One of the most important lessons I’ve learned so far this year is the power of the benefit of the doubt. This is a year where school expectations and processes have changed in a way that makes it more difficult than usual to really know what students are doing, thinking, or feeling. As teachers, a typical part of our job is to hold students accountable and try to find ways to do so effectively. This year, trying to strategically let go of that to some extent has been a unique challenge and worthwhile.
When this year began, I tried to keep it at the forefront of my mind that I don’t know what my students have been going through and that I should try to be understanding and overall make instructional decisions that allow flexibility and understanding. I tried to be conscious to always use a positive tone with students, assuming the best of intentions, even if on the inside I thought they might be checking out or trying to get away with something. Of course I am not perfect, but this has been my mindset. First semester it made me think sometimes that I was being too lenient, letting them off the hook for things, maybe contributing to a lack of effort by my students. Here and there I would hear about other teachers marking kids absent if they didn’t respond to their name being called two times, or something like that. When I had a student not respond, I would privately chat them through MS Teams and say something like, “Hey, is everything okay?” Students seemed to respond well to a question like that and most of the time I would get a response within a few minutes, so I was able to find out that they had reset their router or went to the restroom or had to grab something for a family member, etc. I can’t know that students were always being honest with me, but most students responded very positively and enthusiastically thanked me for checking on them and making sure they were good. I would try to end it with something positive like, “Make sure to let me know if you do need help,” or possibly try to avoid it happening again by saying, “Awesome, glad you’re back; next time let me know ahead of time, if you can.” I got positive responses from students and almost never had the same issue with the same student multiple times.
I kept doing this, not feeling confident if it was really the right thing, but have since had some really positive feedback from both students and parents. We did parent-teacher conferences virtually this year and, more frequently than a usual year, I had so many parents making a point to explicitly thank me for what I was doing and how I treated their child. Some parents were thanking all teachers and just trying to be appreciative because of the pandemic, but I had multiple parents explicitly say that they knew and appreciated my patience and understanding with their children. They also mentioned that they did not have the same experience with other instructors. I also know someone with children enrolled at our school and she told me how stressed out her kids were; the multiple layers of accountability that they experienced had them in constant fear of moving away from the screen; they feared an attendance mistake or a loss of participation points for the day. With all this feedback, it was really reassuring; it confirmed for me that my approach was sound. I may have some students who are able to “get away with” things in my class, but that’s OK if it means that overall no one is having unnecessary stress added to their life because of the way I’m running my class.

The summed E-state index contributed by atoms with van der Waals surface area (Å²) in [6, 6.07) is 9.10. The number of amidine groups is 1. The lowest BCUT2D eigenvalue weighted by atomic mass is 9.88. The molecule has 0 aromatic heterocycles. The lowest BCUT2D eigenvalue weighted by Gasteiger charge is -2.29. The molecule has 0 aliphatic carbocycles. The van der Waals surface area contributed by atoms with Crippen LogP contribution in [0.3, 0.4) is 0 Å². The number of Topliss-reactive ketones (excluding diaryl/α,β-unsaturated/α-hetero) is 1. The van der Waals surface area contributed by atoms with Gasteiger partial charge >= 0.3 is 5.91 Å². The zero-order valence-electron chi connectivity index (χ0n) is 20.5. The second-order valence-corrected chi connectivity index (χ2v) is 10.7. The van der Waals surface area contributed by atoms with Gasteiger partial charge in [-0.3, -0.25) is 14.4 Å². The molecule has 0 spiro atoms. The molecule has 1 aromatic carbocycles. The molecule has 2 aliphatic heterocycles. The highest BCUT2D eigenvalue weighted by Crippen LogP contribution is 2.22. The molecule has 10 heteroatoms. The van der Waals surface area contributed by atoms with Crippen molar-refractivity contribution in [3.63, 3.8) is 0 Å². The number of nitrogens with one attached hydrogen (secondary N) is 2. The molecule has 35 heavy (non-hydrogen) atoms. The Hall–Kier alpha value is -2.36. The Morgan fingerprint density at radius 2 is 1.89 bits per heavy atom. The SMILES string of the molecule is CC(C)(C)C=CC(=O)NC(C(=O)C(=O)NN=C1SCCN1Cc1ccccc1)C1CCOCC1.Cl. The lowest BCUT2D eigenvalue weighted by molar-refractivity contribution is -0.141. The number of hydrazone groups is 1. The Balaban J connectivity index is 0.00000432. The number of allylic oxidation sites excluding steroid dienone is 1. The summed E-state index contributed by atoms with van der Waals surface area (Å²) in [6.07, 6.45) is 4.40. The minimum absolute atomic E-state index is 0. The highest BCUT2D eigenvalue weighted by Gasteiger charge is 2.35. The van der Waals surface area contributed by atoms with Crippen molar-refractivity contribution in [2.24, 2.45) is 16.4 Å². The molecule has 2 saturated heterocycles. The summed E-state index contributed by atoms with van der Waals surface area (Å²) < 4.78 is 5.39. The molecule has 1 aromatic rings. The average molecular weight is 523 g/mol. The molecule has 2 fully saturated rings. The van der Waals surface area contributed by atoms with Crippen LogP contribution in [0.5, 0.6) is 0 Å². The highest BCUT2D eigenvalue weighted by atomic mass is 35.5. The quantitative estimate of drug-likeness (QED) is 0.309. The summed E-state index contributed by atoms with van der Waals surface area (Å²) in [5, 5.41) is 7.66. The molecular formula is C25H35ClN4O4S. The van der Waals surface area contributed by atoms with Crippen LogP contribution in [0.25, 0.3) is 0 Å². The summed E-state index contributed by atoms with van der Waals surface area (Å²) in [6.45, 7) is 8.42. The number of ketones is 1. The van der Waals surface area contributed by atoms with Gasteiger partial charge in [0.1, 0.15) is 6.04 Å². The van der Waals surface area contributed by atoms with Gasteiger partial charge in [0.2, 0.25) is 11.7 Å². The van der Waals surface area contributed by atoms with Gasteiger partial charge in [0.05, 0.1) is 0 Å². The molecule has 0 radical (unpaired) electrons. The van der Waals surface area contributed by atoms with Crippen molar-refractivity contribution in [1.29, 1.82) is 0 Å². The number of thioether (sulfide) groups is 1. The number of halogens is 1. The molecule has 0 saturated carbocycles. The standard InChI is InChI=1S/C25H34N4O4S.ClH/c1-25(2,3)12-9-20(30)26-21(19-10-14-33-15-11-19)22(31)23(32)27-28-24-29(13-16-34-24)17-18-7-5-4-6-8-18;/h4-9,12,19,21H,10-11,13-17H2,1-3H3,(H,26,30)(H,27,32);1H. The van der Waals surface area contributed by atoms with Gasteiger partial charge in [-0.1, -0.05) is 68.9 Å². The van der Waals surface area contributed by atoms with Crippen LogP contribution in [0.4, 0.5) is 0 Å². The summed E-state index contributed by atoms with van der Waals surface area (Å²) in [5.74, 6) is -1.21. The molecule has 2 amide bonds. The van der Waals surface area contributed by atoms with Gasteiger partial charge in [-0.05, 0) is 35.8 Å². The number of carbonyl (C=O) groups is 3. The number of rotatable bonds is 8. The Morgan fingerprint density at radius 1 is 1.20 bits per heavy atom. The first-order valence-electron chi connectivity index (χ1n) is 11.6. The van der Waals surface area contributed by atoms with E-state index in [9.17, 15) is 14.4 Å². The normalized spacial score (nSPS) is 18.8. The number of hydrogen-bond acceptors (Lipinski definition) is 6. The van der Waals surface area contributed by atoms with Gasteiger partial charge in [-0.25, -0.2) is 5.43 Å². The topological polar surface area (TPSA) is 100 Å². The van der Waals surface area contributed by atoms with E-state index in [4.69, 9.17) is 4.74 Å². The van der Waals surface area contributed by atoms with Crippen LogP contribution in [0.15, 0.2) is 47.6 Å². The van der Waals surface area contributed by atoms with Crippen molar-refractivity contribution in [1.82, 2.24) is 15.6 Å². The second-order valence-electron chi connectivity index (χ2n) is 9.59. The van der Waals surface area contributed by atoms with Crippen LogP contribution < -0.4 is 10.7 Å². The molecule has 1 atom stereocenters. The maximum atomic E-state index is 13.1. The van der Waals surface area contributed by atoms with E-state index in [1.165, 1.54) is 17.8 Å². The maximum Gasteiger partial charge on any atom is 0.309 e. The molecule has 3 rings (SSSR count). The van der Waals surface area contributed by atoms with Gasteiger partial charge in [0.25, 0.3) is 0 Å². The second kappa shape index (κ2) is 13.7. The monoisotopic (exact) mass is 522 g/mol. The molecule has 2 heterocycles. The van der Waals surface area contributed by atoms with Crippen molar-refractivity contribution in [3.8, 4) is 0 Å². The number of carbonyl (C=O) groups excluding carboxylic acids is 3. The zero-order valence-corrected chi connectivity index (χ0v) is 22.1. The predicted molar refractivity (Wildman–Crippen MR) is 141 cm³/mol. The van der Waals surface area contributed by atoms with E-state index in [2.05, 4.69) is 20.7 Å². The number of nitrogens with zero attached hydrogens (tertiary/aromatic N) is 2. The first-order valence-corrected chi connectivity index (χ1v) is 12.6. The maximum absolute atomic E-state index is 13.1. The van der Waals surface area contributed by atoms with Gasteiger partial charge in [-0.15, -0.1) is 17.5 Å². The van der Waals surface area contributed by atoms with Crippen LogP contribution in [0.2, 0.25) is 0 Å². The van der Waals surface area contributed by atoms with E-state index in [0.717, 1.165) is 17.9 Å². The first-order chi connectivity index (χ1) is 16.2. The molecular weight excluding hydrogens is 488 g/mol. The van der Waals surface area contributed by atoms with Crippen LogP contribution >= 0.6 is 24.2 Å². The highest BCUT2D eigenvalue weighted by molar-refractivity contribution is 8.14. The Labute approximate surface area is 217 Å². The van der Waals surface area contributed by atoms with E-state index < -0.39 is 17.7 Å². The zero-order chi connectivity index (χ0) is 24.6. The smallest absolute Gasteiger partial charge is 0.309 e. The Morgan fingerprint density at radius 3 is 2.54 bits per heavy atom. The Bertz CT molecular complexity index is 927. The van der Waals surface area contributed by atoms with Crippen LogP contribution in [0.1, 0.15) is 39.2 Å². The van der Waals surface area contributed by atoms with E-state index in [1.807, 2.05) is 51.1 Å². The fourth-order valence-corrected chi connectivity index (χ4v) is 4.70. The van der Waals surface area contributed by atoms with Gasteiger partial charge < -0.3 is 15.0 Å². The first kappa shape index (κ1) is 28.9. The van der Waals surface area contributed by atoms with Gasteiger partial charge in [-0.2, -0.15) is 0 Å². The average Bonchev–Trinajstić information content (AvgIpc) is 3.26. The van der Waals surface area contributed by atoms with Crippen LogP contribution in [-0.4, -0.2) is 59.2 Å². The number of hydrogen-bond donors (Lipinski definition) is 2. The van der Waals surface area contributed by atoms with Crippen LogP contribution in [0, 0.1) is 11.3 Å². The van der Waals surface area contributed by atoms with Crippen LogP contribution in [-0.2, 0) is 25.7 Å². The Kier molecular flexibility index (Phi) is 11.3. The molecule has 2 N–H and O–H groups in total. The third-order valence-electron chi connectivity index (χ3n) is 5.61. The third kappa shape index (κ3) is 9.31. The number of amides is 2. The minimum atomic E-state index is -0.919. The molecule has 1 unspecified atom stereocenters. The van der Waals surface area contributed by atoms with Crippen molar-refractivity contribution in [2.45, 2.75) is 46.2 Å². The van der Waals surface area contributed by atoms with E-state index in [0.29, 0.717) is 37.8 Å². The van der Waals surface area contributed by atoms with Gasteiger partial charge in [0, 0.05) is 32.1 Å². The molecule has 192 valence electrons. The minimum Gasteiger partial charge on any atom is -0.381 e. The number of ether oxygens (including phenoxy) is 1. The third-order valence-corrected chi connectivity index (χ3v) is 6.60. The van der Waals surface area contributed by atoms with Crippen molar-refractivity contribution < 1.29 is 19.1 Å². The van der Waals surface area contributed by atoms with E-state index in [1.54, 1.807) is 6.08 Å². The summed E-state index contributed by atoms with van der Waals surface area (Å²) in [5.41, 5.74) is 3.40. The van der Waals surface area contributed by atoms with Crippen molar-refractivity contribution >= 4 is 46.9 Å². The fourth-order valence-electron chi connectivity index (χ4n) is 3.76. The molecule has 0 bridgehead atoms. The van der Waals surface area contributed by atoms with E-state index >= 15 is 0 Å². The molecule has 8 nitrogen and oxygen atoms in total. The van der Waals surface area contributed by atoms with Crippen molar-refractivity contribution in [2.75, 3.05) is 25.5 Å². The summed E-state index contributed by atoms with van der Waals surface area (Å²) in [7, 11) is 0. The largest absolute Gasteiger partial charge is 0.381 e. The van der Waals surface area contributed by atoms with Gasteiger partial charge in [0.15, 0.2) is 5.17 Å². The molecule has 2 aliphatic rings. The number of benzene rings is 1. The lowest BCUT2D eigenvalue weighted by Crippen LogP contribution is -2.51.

Another thing that I have made a point to do this year is to give students a break during class time. We have 90-minute class periods so I give a 5-minute break each day. If students are participating synchronously from home, they just get a 5-minute break at home. But if we’re on a hybrid schedule and I have students in-person, then we go outside and it gets to be a mask break also. It was something that a lot of teachers talked about doing at the start of the year, but many teachers at my school never fit it in or intentionally didn’t do breaks because they were focused on getting through their content. Again, I have had so much positive feedback from my students about taking the breaks that it has been worth it. It’s literally only 5 minutes and my students appreciate it so much. I sometimes find myself realizing it’s time for a 5-minute break only because students are asking fewer questions or I can tell they’re disengaging because they’ve been sitting too long. So the breaks have been helpful to drive the content forward because it can be a pick-me-up for the class as a whole. My favorite is when it gets to be a mask break outside with students who are there in-person. It has been a saving grace to get to know some of my students this year. I chat with them about whatever comes up, we get to spread out and feel “normal” for a few short minutes, and again, everyone is grateful for it and is happier because of it.
I know that this year is different and that I have had to take different approaches with my teaching. I find that the pressure (perceived or real) to get through course content and hold students accountable is weighing heavily on me as a teacher. But I’m trying to be conscious of my students’ needs as I continually remind myself to show grace and find time for whatever small breaks or socialization I can provide. The balance is worth it.